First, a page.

In summary, you might as well just call this article ”Upgrading obscure and ancient decks”. As I’ve mentioned before, there are a ton of obscure and forgotten decks in Hearthstone, especially in the wild format, but a problem is that you can’t upgrade all of them with Journey to Un’Goro cards so they won’t really fit into this article. If you want to I can make an article about those obscure and forgotten wild decks somewhere in the near future. If that is something that might interest you do let me know in the comment section below Your feedback is always appreciated and it does help me decide what will I write about next.
I’ve talk about this for too long. Time to dive in and check some obscure wild decks and how can we upgrade them with Joureny to Un’Goro cards 😀
What’s Yours Is Mine
Thief rogue is the first deck that I’m going to talk about, mostly because I’m not very pleased with it. It is not that this is a very bad deck, not by any stretch of the imagination, but I’m really not a fan of how rogue as a class. The class just doesn’t interest me that much, just like mage, so I try to avoid it as much as I can and playing it is a total pain to me. However, this deck is a bit more fun to play so there is that, if anything. The only time that I’ve seriously played rogue was on a climb to legend with mech rogue deck all the way back in Goblins Vs Gnomes but I’ve found this…hmmm…I would call it a casino rogue deck, to be a lot of fun but mostly because of the very strong RNG factor which brings a lot of unpredictability with it.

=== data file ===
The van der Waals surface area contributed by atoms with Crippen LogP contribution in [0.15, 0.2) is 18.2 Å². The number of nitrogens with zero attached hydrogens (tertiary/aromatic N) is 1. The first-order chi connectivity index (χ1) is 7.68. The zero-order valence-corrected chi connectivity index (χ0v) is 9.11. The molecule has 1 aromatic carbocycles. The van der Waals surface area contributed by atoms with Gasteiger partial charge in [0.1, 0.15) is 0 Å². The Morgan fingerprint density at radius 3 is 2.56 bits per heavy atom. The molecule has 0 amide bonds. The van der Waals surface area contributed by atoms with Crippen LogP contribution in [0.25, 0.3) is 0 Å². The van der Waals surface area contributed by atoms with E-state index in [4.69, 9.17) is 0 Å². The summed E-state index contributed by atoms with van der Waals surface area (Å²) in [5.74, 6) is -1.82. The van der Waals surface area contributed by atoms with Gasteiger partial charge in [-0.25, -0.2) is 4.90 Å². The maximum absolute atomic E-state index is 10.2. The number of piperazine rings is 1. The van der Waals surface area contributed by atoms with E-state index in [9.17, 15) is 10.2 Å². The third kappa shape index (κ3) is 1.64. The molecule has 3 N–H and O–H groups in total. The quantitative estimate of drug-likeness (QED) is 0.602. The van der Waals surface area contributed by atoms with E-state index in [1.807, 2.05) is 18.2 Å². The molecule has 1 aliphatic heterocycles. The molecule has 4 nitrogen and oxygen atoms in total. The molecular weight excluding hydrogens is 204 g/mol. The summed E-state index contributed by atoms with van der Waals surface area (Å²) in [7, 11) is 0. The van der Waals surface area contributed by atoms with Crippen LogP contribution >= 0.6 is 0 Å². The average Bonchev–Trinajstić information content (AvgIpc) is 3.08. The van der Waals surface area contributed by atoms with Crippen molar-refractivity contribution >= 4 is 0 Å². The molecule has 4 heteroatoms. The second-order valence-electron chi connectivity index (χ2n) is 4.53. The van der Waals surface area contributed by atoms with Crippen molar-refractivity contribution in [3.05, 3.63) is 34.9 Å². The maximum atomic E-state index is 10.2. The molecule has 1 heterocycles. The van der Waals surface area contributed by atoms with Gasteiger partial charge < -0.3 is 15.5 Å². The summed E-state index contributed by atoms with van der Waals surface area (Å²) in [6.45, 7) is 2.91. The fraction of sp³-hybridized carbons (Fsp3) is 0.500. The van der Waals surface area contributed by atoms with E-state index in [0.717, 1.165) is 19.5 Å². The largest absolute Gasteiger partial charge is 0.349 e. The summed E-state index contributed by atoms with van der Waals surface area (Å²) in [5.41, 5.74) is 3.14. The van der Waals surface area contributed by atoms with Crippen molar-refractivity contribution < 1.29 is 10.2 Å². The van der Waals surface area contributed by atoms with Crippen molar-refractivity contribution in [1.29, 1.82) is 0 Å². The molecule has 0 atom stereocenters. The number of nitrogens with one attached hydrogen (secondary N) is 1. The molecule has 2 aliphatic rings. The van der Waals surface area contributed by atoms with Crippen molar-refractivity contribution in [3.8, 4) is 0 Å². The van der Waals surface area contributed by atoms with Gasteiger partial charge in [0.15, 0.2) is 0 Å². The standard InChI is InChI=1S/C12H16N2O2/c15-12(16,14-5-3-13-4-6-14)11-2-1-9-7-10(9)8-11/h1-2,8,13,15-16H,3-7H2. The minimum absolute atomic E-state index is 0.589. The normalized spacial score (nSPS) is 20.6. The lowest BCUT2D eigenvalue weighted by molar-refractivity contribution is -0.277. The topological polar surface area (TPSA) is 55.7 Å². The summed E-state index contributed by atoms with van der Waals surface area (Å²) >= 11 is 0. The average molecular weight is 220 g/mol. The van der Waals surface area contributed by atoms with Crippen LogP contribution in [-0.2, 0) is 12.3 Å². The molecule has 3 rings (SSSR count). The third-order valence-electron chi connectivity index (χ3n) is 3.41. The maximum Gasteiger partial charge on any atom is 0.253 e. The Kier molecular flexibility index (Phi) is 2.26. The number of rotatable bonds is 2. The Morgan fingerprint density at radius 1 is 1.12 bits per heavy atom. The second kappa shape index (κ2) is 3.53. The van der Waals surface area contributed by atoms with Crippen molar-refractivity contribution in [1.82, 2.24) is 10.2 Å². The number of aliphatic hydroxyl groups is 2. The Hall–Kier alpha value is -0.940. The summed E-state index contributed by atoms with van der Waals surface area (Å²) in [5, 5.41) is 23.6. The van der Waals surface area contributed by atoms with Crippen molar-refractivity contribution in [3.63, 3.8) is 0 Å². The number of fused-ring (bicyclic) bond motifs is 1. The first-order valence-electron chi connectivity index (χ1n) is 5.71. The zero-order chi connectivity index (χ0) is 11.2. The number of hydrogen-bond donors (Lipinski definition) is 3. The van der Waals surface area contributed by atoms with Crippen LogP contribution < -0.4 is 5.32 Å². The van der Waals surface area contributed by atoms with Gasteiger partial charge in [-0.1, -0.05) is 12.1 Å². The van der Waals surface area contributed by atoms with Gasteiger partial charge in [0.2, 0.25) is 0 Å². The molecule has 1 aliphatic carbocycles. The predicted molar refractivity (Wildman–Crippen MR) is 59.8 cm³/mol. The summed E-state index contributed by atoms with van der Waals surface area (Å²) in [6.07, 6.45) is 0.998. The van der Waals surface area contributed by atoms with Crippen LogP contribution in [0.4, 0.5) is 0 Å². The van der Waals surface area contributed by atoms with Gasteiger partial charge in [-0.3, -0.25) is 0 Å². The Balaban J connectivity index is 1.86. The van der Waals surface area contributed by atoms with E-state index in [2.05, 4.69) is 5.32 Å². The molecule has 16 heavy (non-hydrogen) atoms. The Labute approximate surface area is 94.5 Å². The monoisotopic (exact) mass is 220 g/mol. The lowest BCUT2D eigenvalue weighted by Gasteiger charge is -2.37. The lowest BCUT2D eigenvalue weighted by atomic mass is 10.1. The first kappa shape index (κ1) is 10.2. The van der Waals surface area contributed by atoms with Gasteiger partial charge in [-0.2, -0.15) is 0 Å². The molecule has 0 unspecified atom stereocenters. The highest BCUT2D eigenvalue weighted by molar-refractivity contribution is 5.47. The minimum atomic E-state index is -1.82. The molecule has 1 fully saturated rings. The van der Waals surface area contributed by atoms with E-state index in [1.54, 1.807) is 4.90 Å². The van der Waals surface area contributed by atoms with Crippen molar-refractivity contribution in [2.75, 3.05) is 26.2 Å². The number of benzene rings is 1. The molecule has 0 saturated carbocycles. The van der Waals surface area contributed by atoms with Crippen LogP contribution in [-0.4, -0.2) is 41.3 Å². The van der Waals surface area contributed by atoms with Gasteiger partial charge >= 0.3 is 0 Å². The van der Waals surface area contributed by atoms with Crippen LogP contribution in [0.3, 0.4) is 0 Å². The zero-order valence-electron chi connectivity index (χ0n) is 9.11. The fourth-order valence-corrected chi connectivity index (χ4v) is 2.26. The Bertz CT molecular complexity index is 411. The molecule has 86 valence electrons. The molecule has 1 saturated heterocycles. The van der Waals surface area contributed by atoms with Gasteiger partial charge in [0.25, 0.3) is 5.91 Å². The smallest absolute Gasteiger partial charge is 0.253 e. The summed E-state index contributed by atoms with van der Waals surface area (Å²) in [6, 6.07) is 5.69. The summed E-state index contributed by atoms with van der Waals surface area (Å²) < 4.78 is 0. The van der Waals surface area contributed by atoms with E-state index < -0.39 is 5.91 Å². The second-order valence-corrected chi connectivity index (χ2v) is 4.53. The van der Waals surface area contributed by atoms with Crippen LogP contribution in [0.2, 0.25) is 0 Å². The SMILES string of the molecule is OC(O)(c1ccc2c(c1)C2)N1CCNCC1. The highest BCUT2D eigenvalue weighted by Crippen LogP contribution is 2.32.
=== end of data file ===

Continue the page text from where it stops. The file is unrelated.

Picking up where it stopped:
Thief rogue, or burgle rogue, is not a new creation, not by any stretch of the imagination, but the deck did get one good card from the Journey to Un’Goro expansion so I’m going to talk about a bit. No, the card is not Obsidian Shard because I haven’t been able to make that weapon work. It is just completely bad. No, I’m talking about Hallucination, the best ”burgle” mechanic card that rogue has. Hallucination is amazing! Getting a random card from your opponent’s class is always a somewhat of an advantage because your opponent doesn’t know what did you get and needs to play around it, even by a very small degree, but there is always the problem of you getting a useless card like Shield Slam. What is good, however, is discovering a card from your opponent’s class. Now that is something that is going to make your opponent nervous. Now you have somewhat of a control over what you’re going to get and your opponent will know that you’ve picked the best option so he or she will have to try to play around it without knowing what the card really is. Now that puts you in advantage!